11/2018 Highlights

  • Summit and Sierra improved in performance and brought the #1 and #2 spot back to the USA

  • The No 7 system SuperMuc is newly installed. A few other systems (No 1, 2, 6) improved in performance.

  • Summit, an IBM-built system at the Oak Ridge National Laboratory (ORNL) in Tennessee, USA, remains at the #1 spot with an improved performance of 143.5 Pflop/s on the HPL benchmark, which is used to rank the TOP500 list. Summit has 4,356 nodes, each one housing two Power9 CPUs with 22 cores each and six NVIDIA Tesla V100 GPUs each with 80 streaming multiprocessors (SM). The nodes are linked together with a Mellanox dual-rail EDR InfiniBand network.

  • Sierra, a system at the Lawrence Livermore National Laboratory, CA, USA moved up one rank and is now listed at #2. It’s architecture is very similar to the new #1 systems Summit. It is build with 4,320 nodes with two Power9 CPUs and four NVIDIA Tesla V100 GPUs. Sierra achieved 94.6 Pflop/s.

  • Sunway TaihuLight, a system developed by China’s National Research Center of Parallel Computer Engineering & Technology (NRCPC) and installed at the National Supercomputing Center in Wuxi, which is in China's Jiangsu province was in the lead for 2 years, but was mow pushed to the #3 position with 93 Pflop/s.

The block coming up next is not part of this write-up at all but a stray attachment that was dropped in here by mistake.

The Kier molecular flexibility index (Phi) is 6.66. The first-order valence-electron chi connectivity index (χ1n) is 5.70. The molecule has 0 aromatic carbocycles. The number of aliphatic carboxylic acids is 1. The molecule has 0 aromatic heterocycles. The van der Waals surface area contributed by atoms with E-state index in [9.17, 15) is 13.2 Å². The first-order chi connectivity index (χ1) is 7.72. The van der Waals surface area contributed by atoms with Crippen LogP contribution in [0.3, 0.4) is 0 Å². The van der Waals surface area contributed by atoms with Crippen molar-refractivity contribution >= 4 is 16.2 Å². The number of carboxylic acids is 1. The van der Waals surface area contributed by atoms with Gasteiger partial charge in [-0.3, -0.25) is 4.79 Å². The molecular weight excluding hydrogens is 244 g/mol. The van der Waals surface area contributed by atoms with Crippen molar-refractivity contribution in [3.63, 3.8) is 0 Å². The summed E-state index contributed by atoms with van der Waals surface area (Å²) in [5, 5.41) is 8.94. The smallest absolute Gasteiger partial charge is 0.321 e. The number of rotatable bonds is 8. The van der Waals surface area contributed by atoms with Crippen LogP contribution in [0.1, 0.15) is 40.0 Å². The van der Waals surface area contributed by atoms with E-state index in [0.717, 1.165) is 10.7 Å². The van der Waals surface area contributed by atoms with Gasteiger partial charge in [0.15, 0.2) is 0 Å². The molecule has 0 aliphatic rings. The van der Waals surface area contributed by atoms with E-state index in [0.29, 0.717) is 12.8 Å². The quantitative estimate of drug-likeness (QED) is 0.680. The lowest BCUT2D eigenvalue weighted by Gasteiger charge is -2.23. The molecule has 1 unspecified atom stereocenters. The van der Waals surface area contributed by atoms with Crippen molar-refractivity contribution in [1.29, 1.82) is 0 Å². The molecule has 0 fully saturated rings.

• Tianhe-2A (Milky Way-2A), a system developed by China’s National University of Defense Technology (NUDT) and deployed at the National Supercomputer Center in Guangzho, China was upgraded earlier this year by replacing the Xeon PHI accelerators with the new proprietary Matrix-2000 chips. It is now the No. 4 system with 61.4 Pflop/s.

  • The No. 5 is the Piz Daint, a Cray XC50 system installed at the Swiss National Supercomputing Centre (CSCS) in Lugano, Switzerland and the most powerful system in Europe.

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